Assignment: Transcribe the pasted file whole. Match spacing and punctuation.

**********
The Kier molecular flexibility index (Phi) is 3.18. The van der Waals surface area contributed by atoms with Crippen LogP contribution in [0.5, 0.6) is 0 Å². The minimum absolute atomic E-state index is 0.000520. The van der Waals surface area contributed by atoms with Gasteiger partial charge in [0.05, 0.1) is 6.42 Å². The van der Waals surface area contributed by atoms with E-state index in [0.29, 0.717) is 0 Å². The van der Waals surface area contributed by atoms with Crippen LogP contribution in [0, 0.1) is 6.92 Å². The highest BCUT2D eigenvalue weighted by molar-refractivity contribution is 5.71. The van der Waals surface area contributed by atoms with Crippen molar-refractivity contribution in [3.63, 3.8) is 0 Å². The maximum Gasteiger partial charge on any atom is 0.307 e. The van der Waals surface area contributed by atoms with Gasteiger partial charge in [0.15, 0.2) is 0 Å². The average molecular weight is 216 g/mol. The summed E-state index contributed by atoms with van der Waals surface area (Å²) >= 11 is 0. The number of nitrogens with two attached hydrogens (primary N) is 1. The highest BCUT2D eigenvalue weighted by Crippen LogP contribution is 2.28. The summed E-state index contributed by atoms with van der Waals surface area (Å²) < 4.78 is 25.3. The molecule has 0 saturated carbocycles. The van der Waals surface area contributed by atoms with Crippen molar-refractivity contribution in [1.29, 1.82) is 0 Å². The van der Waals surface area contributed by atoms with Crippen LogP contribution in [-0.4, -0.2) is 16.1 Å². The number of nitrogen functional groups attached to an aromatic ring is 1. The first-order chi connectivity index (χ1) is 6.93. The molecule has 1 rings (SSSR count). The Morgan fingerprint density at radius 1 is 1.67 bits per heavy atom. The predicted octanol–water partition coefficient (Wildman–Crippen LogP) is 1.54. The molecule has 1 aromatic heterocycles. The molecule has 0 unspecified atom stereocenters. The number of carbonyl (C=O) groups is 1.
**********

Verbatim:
The Kier molecular flexibility index (Phi) is 3.18. The van der Waals surface area contributed by atoms with Crippen LogP contribution in [0.5, 0.6) is 0 Å². The minimum absolute atomic E-state index is 0.000520. The van der Waals surface area contributed by atoms with Gasteiger partial charge in [0.05, 0.1) is 6.42 Å². The van der Waals surface area contributed by atoms with E-state index in [0.29, 0.717) is 0 Å². The van der Waals surface area contributed by atoms with Crippen LogP contribution in [0, 0.1) is 6.92 Å². The highest BCUT2D eigenvalue weighted by molar-refractivity contribution is 5.71. The van der Waals surface area contributed by atoms with Crippen molar-refractivity contribution in [3.63, 3.8) is 0 Å². The maximum Gasteiger partial charge on any atom is 0.307 e. The van der Waals surface area contributed by atoms with Gasteiger partial charge in [0.15, 0.2) is 0 Å². The average molecular weight is 216 g/mol. The summed E-state index contributed by atoms with van der Waals surface area (Å²) >= 11 is 0. The number of nitrogens with two attached hydrogens (primary N) is 1. The highest BCUT2D eigenvalue weighted by Crippen LogP contribution is 2.28. The summed E-state index contributed by atoms with van der Waals surface area (Å²) < 4.78 is 25.3. The molecule has 0 saturated carbocycles. The van der Waals surface area contributed by atoms with Crippen molar-refractivity contribution in [1.29, 1.82) is 0 Å². The van der Waals surface area contributed by atoms with Crippen LogP contribution in [-0.4, -0.2) is 16.1 Å². The number of nitrogen functional groups attached to an aromatic ring is 1. The first-order chi connectivity index (χ1) is 6.93. The molecule has 1 rings (SSSR count). The Morgan fingerprint density at radius 1 is 1.67 bits per heavy atom. The predicted octanol–water partition coefficient (Wildman–Crippen LogP) is 1.54. The molecule has 1 aromatic heterocycles. The molecule has 0 unspecified atom stereocenters. The number of carbonyl (C=O) groups is 1.